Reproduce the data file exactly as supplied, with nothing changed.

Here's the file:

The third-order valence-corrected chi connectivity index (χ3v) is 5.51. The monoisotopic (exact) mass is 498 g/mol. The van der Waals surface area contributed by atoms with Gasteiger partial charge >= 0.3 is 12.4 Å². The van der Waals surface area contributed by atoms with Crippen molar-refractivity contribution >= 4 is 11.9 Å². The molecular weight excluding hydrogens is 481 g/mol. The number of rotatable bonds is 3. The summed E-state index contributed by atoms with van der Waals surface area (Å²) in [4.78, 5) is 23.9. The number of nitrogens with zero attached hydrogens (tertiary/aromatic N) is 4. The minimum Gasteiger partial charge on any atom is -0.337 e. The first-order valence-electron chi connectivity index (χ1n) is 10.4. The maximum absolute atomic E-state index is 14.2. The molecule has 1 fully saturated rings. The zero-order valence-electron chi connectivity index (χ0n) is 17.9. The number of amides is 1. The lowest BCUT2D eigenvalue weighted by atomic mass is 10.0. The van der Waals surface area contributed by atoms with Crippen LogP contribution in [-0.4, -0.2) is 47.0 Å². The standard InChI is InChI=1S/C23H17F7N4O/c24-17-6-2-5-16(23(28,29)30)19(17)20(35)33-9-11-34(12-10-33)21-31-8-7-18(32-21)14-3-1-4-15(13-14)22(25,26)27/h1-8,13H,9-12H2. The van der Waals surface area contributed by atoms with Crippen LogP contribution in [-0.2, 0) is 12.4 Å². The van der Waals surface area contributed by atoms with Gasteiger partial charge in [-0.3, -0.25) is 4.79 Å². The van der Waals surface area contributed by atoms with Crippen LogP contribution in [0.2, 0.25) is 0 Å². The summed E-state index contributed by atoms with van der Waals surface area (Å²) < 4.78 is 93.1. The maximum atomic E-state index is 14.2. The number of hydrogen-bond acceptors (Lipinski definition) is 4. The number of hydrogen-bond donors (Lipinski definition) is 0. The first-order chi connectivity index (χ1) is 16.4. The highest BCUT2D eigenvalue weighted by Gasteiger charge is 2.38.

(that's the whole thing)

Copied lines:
The third-order valence-corrected chi connectivity index (χ3v) is 5.51. The monoisotopic (exact) mass is 498 g/mol. The van der Waals surface area contributed by atoms with Gasteiger partial charge >= 0.3 is 12.4 Å². The van der Waals surface area contributed by atoms with Crippen molar-refractivity contribution >= 4 is 11.9 Å². The molecular weight excluding hydrogens is 481 g/mol. The number of rotatable bonds is 3. The summed E-state index contributed by atoms with van der Waals surface area (Å²) in [4.78, 5) is 23.9. The number of nitrogens with zero attached hydrogens (tertiary/aromatic N) is 4. The minimum Gasteiger partial charge on any atom is -0.337 e. The first-order valence-electron chi connectivity index (χ1n) is 10.4. The maximum absolute atomic E-state index is 14.2. The molecule has 1 fully saturated rings. The zero-order valence-electron chi connectivity index (χ0n) is 17.9. The number of amides is 1. The lowest BCUT2D eigenvalue weighted by atomic mass is 10.0. The van der Waals surface area contributed by atoms with Crippen LogP contribution in [-0.4, -0.2) is 47.0 Å². The standard InChI is InChI=1S/C23H17F7N4O/c24-17-6-2-5-16(23(28,29)30)19(17)20(35)33-9-11-34(12-10-33)21-31-8-7-18(32-21)14-3-1-4-15(13-14)22(25,26)27/h1-8,13H,9-12H2. The van der Waals surface area contributed by atoms with Crippen LogP contribution in [-0.2, 0) is 12.4 Å². The van der Waals surface area contributed by atoms with Gasteiger partial charge in [-0.3, -0.25) is 4.79 Å². The van der Waals surface area contributed by atoms with Crippen LogP contribution in [0.2, 0.25) is 0 Å². The summed E-state index contributed by atoms with van der Waals surface area (Å²) < 4.78 is 93.1. The maximum atomic E-state index is 14.2. The number of hydrogen-bond acceptors (Lipinski definition) is 4. The number of hydrogen-bond donors (Lipinski definition) is 0. The first-order chi connectivity index (χ1) is 16.4. The highest BCUT2D eigenvalue weighted by Gasteiger charge is 2.38.